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Beyond DACA.

September 6, 2017

And so it is done.  Someone has finally thrown the failed immigration policies of the last 31 years back into the congressional ballpark.

That doesn’t give most people much confidence, given that sound bites from Congress immediately called for the President to “tell them what he wants.”


We simply deserve so much more from our elected representatives than the constant buck-passing, crocodile-tear gushing, self-serving excuses and accusations of racism we are getting for our money now.

The so-called Immigration Reform and Control Act of 1986, or Simpson-Mazzoli Act, also popularly known  as the Reagan Amnesty Act was an attempt to confront exactly the same problem we face today. The timeline and text can be found here.

The 1986 legislation sought to shut off the ability of employers to utilize illegal immigrants and thus was hoped to remove the attraction for immigrants to cross the border illegally or to slide into the shadows to avoid returning when their temporary permissions expired.

Yet now in 2017, e-verify, introduced 10 years ago, is still not a mandatory nationwide requirement. Some sources even say it isn’t operationally accurate enough to even consistently identify an illegal immigrant. California prohibits its use except under very narrow guidelines.

Fast forward to 2017, and the focus is on an estimated 800,000 involuntary illegal immigrants brought to the States as minor children, although the exact number is unknown. That’s just a fraction of the estimated 11 million illegal immigrants here now.

Now, as then the focus is on a narrow population dynamic, rather than the larger question of immigration as a whole.

It only took five minutes of listening to the White House Press Secretary’s briefing yesterday to know how this is going to go in the media.

President Trump is the devil incarnate, solely responsible for all the ills that beset the nation’s  undocumented, i.e. illegal immigrant population.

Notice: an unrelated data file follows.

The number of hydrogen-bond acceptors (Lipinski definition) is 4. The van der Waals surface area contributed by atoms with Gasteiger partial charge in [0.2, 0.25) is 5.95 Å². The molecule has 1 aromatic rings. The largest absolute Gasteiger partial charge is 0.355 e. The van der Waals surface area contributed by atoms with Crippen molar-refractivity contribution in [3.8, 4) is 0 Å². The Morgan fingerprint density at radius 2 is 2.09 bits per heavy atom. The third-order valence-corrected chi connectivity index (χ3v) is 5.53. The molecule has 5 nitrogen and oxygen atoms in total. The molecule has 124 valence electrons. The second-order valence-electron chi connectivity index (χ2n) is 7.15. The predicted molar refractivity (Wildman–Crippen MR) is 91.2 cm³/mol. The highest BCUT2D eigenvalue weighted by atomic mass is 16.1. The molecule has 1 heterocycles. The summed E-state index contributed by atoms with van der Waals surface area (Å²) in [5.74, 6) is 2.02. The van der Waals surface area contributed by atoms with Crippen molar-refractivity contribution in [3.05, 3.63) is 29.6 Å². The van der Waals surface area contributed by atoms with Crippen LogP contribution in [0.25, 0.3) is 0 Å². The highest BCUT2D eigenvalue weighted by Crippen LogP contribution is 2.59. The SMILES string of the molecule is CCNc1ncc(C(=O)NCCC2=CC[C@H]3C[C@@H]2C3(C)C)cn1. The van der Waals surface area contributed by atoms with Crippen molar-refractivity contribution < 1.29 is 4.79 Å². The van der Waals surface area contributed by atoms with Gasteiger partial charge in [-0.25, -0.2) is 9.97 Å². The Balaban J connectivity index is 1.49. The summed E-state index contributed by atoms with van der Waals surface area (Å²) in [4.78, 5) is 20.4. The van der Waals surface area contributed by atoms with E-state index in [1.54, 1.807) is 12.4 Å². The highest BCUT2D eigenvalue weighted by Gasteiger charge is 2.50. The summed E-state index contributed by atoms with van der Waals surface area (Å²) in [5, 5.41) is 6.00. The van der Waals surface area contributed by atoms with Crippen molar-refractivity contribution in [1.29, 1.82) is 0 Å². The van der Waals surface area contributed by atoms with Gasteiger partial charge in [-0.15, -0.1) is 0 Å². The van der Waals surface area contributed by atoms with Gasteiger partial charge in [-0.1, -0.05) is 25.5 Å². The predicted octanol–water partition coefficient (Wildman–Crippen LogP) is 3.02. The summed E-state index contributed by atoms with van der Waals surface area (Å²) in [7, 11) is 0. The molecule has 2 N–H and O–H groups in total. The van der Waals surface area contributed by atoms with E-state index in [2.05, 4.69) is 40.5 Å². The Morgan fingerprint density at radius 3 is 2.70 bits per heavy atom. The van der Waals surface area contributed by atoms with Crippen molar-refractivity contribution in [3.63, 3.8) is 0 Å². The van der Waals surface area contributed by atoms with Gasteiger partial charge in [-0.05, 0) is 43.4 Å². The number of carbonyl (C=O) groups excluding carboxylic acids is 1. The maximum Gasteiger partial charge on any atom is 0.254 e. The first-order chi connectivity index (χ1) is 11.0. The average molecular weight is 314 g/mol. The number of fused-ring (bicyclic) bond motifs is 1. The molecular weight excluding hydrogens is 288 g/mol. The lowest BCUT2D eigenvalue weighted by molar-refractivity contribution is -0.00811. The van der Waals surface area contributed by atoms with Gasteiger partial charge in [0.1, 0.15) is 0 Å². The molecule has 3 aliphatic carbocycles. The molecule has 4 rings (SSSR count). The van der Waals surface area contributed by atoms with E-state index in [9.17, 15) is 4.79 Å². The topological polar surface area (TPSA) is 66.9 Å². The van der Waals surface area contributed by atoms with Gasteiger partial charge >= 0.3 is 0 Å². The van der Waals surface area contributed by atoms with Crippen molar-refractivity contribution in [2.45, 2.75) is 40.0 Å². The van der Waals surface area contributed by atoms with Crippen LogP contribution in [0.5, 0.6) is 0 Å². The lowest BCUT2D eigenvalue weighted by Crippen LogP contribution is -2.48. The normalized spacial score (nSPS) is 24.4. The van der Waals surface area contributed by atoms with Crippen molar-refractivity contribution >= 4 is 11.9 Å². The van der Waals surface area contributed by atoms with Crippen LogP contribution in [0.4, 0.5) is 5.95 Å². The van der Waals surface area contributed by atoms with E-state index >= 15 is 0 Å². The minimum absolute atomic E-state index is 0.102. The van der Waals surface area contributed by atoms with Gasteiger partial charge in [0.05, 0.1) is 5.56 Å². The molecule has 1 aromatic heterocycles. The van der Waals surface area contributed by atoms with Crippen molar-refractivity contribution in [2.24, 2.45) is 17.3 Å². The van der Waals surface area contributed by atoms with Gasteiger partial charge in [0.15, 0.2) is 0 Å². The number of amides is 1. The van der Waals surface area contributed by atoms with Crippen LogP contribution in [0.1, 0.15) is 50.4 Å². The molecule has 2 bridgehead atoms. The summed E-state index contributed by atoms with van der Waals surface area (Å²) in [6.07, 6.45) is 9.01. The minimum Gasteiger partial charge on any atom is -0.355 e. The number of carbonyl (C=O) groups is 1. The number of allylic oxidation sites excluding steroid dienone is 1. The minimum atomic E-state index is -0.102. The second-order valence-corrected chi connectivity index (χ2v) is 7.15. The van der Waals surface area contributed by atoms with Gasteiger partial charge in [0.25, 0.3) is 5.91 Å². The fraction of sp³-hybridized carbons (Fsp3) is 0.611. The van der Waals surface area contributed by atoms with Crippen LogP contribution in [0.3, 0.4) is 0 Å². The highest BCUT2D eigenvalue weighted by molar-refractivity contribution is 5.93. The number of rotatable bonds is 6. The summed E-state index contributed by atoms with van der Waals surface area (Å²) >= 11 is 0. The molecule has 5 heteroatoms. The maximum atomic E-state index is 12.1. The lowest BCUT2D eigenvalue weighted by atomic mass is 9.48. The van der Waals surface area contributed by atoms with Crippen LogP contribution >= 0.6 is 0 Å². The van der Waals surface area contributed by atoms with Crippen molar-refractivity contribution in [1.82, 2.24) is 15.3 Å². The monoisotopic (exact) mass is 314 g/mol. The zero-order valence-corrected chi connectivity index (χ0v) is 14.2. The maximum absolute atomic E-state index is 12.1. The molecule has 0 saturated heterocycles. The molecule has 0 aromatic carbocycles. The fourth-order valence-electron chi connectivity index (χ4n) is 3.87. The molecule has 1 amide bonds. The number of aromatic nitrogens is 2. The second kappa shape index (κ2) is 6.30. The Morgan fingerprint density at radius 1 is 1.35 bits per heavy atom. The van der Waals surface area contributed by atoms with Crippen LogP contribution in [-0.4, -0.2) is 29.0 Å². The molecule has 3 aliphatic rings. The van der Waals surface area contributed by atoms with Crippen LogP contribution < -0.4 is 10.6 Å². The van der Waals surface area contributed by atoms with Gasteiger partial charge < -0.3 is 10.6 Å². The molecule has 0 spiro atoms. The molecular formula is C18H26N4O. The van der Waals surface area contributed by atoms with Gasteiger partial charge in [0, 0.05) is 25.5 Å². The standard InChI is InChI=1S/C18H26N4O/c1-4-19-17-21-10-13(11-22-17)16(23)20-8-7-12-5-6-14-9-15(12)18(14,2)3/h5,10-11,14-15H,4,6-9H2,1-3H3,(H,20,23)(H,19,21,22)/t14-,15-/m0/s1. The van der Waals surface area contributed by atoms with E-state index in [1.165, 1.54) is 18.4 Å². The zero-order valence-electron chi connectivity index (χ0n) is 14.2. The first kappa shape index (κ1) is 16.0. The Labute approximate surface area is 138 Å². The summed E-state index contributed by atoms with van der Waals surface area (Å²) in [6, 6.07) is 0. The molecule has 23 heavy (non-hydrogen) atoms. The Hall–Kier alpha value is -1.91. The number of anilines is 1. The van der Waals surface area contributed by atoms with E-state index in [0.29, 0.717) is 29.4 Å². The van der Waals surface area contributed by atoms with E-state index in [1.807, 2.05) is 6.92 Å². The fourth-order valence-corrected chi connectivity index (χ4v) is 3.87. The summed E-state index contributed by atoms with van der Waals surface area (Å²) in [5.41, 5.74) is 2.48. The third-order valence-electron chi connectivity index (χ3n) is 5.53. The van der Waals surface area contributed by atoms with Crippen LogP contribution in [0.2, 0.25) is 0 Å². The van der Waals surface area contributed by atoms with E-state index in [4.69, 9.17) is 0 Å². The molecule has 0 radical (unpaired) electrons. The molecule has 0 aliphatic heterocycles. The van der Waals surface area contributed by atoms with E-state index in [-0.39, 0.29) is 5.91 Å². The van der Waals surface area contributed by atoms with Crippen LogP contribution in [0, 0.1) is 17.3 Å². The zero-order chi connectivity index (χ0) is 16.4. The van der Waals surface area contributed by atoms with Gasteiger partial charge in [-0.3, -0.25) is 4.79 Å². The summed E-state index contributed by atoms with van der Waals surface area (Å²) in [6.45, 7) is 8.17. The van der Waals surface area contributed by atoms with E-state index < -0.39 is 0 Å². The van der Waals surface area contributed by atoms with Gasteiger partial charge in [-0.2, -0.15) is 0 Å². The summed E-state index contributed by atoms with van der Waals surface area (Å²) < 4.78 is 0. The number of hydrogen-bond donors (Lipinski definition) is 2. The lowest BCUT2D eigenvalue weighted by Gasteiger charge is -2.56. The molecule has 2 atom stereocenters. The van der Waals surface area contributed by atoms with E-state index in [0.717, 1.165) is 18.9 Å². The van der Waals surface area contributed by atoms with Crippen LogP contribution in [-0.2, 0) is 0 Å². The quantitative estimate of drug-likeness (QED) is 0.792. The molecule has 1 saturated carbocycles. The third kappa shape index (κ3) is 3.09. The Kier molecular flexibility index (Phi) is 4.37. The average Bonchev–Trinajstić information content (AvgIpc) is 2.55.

Unfortunately no matter how you label it,  there is that one adjective in the way. Illegal, as in not conforming to the codified laws of the United States.

Likewise for the DACA Obama presidential memo itself. Even the Supreme Court has punted on the issue of the Deferred Action for Childhood Arrival proclamation, primarily because there is no law upon which to rule.

There is another side to this argument.

While it is probably true that the DACA “kids” did not commit an illegal act of their own volition, some sort of similar extenuating circumstance could probably be found to cover a good 90% of everyone from any country who has ignored our laws and borders to gain entrance to and maintain residence in the country.

Believe it or not, no matter how compassionate their hearts, there are people who take exception to ignoring the law instead of changing it.

They ask this question. Would you be OK with a stranger entering your house, eating your food, driving your car, and sleeping with your spouse just because that stranger didn’t know at the time that it was wrong?

When you think of it in that context, it puts a very different spin on the issue.

While it isn’t codified, you could call the current state of immigration the law of compassionate entry, where borders do not exist and the simple fact of not liking where you live now is reason enough for the United States to accept you.

The central question has remained the same for generations.  Does the United States have the right to control its borders and designate what type and numbers of  immigrants it will accept?

The left says no. The right and most of the middle says yes. That is the central argument, not which of the illegal immigrants is more deserving than the others.

Congress can answer that question, assuming it wants to do so. After all, it can come to a bipartisan agreement on self-driving cars, so apparently it still knows how this is done.

Whether it will do so in the case of immigration will largely depend on which faction has the loudest voice, or more accurately,  the deepest pockets. In the case of HR 3388 referenced above, the impetus is backed by the cash-heavy auto and tech industries.

The DACA group can and should have a voice in the discussion, but theirs should not be the only voice, much less the only face.

This will take some compromise. The far right will have to accept that we might legalize anyone without a criminal record who is not gaming the system and fits the DACA demographic, and the far left will have to accept that the government has a legal obligation to control its borders as it sees fit, including requiring immigrants to meet certain criteria other than mode of entry.

Democrats are wasting time condemning the end of DACA as “unspeakable cruelty” instead of dealing with the problem.

Republicans are just trying to figure out how to get eight months worth of work done in 11 days.

That ought to make for interesting conversation for the next six months.

From → op-ed

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